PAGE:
All bears are classified as omnivores which simply means they can eat both animals and plants; however, each species has evolved differently within its own ecosystem and has developed its own preferential food sources.  Bears and their diets range from the obligate, mostly carnivorous polar bear, which thrives on seals, to the mostly herbivorous panda bear, which thrives on the foliage of bamboo trees. 

The sloth bear’s diet lies somewhere in between. It thrives on termites, ants, even bees and honey, and, quite handily, it has the ability to close its nostrils off to keep those critters from crawling inside! During the Asian monsoon season, a sloth bear will eat mangos, figs, and berries, too. Like Andean bears from South America, sloth bears don’t need to hibernate because they have year-round food sources. 

At Reid Park Zoo, the bears have the most varied and complex diets of all the animals. You can often watch the grizzly bears eat whole heads of celery or lettuce, peel an orange, or forage for berries, but they also enjoy a regular diet of whole carrots, mixed nuts, mackerel, salmon, herring, eggs, ground meat, and bones. The Andean bear is highly herbivorous (second only to panda bears) and prefers melons, pears, apples, grapes, raisins, bananas, berries, and some bear chow (pellets), but her weekly diet also includes mixed nuts, carrots, and leafy greens. On hot summer days in the desert southwest, all the bears enjoy homemade popsicles filled with these same nutritious foods.

Living in the wild forests and grasslands of Asia

Like many animals, sloth bears live a solitary existence, usually coming together only for breeding; however, if food is plentiful, they may gather in groups. Like all bears, a female sloth bear will give birth to her blind, hairless cubs in a den where they will live with mom until they’re able to exist safely in the outside world. Everyone knows how fiercely protective a mother bear can be, but the sloth bear goes above and beyond—she will carry her cubs on her back until they’re about 9 months old. Remember that long, shaggy black fur on mom’s back? In little cubs’ hands, it comes in very handy for grabbing, climbing up, and hanging on! Traveling this way provides the cubs with camouflage from predators and keeps them safe until they can move more quickly on the ground. 

But all is not well in the wild. These beautiful bears are currently listed as vulnerable and have lost between 30 and 49% of their living space, depending on location, over the past 30 years. In addition to loss of habitat, they are losing their lives in retaliation for human encounters. Wherever bears live, whether in North America, South America, Europe, or Asia, the primary things causing them harm are people and climate change. Because we’re part of the problem, we must be part of the solution. In a future blog, I’ll share more information about what we can all do, as individuals and collectively, to help the sloth bears—and all bears—living in the wild.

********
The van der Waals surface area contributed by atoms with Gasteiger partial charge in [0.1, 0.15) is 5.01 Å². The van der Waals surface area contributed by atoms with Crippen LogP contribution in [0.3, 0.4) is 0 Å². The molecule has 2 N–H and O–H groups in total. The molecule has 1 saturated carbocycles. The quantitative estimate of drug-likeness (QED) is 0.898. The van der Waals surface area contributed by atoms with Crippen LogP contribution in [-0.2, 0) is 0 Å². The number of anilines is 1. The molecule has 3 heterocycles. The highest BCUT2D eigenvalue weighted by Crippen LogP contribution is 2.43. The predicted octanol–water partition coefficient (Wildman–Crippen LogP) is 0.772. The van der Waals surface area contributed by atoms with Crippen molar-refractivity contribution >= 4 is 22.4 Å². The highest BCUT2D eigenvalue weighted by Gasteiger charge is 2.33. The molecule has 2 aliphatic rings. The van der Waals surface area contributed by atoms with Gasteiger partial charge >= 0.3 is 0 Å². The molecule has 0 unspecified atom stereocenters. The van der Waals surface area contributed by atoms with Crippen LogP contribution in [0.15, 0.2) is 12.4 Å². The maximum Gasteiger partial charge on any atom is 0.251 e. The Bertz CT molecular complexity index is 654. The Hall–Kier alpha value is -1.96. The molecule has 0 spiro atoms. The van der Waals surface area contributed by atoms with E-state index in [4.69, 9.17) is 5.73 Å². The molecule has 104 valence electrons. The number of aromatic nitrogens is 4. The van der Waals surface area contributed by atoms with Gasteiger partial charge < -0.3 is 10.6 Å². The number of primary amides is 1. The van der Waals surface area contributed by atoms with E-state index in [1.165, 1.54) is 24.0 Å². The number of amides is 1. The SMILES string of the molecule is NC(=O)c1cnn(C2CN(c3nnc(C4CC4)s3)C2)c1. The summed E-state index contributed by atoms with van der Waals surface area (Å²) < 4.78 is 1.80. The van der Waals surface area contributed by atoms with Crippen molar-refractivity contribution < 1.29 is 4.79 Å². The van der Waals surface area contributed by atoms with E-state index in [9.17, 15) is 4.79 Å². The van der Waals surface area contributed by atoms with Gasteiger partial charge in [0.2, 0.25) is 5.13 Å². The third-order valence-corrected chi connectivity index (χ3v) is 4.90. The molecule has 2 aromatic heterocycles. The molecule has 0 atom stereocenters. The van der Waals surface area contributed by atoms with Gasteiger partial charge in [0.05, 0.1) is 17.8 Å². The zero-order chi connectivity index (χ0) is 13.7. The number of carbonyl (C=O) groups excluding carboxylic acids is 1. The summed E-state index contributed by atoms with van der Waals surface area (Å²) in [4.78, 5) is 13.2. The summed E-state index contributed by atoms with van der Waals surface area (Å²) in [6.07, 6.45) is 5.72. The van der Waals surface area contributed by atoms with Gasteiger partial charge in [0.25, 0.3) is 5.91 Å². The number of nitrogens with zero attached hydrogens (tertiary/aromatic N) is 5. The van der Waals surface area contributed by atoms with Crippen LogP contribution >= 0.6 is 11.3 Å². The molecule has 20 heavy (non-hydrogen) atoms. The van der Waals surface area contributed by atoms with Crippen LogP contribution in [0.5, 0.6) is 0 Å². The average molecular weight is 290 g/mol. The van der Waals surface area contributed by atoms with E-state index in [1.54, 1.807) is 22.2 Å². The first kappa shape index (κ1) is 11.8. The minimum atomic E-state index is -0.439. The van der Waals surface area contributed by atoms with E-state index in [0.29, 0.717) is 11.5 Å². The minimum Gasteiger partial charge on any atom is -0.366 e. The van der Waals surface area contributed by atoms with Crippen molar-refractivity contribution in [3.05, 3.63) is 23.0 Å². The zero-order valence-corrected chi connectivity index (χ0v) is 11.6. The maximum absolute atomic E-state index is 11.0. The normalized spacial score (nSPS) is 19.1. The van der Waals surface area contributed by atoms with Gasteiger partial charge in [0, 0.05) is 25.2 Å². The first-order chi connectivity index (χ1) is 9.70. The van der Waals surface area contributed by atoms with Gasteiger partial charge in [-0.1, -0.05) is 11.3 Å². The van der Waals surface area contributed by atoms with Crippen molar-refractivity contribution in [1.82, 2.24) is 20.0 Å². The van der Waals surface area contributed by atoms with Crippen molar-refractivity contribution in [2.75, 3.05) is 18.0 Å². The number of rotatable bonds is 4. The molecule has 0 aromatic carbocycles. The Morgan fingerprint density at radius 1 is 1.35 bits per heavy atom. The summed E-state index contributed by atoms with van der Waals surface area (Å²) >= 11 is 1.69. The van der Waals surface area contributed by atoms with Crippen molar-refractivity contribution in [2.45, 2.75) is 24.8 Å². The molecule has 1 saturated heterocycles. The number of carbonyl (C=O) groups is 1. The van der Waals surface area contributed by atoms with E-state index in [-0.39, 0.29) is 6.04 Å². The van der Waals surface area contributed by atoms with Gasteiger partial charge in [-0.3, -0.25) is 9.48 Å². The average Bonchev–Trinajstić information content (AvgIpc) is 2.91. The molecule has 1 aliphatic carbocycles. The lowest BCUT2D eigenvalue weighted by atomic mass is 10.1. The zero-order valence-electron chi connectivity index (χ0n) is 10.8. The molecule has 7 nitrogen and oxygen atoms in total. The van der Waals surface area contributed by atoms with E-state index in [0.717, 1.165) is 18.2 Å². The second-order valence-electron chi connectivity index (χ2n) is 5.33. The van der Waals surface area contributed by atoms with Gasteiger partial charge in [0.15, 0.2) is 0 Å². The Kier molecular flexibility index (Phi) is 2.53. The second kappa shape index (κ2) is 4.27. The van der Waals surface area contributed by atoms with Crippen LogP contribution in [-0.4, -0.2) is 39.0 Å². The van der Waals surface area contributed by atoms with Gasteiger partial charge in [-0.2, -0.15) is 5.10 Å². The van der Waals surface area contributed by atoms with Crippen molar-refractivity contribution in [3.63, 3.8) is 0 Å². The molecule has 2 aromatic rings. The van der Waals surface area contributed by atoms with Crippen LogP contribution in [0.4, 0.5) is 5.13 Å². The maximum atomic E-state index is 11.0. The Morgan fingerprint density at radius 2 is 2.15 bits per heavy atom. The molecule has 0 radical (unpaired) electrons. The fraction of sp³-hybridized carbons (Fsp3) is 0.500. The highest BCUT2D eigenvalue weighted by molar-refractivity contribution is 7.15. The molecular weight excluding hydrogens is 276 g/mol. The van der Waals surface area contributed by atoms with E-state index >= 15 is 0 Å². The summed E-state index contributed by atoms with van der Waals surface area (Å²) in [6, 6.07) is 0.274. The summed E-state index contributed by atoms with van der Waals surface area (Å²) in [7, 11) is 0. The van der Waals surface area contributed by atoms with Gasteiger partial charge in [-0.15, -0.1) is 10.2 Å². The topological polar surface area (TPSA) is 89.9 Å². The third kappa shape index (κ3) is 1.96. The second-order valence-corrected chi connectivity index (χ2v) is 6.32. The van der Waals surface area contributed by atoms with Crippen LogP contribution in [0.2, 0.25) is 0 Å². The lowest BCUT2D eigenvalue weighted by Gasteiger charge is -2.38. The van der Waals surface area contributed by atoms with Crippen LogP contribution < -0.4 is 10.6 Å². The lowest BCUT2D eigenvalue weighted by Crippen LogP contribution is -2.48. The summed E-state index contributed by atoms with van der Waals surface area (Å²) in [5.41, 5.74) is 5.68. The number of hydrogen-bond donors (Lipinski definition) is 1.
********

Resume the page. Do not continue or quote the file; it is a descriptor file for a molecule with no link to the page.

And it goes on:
Why are sloth bears coming to live at Reid Park Zoo? Because their numbers are decreasing at such an  alarming rate, the Association for Zoos and Aquariums has established a Species Survival Plan (SSP) for them to ensure their genetic survival. Zoos throughout the country are assisting scientists, both in the field and at zoological institutions, to determine what these bears need to survive in the modern world living in such close proximity to humans. The sloth bears at Reid Park Zoo will become ambassadors for their species, and their mission will be to educate us about the threats their wild counterparts face.  

Ready to learn more?  Here’s a delightful video to help us envision the Reid Park Zoo expansion – and  you can get a glimpse of the sloth bear habitat which will include a waterfall, stream, pool, climbing structure, scent detectors, and a cave area. In the near future, we may have the rare privilege of witnessing a sloth bear carrying her cub on her back!

In the meantime, you can observe two other bear species at the Reid Park Zoo. The rescued grizzly bear brother-and-sister companions, Ronan and Finley, live in their habitat just south of the giraffes. Look for them on the “land” side with its boulders, climbing platforms, stream outlet, and rock climbing-cave structure or on the “water” side with its giant tree trunk, waterfall, pool, and underwater cave area. On a warm day, you might catch them swimming in the pool or wading in the shallow stream. 

The female Andean bear, Oja, lives in the South America loop directly opposite the entrance to the pacu fish cave and the black-necked swan pool. If you haven’t visited the zoo recently, bear with us for just a few weeks longer. Oja is having a staycation at the zoo’s health center while construction for the expanded Andean bear habitat is completed. She’ll be back in her pool and snoozing in her Mulberry tree very soon. 

In the meantime, if you feel the need to gaze at a bear and can’t visit the zoo, just look up at the night sky and find those bright stars representing Family Ursidae. We can never have too many bears in our lives!

WHERE WOULD WE BE WITHOUT BEES?

Do you know where your food comes from? How farmers can have seeds to plant year after year? Why you would have no almonds or apples if there were no bees? There’s a cool, new exhibit at the Reid Park Zoo, The Pollinator Garden, which can help answer these questions.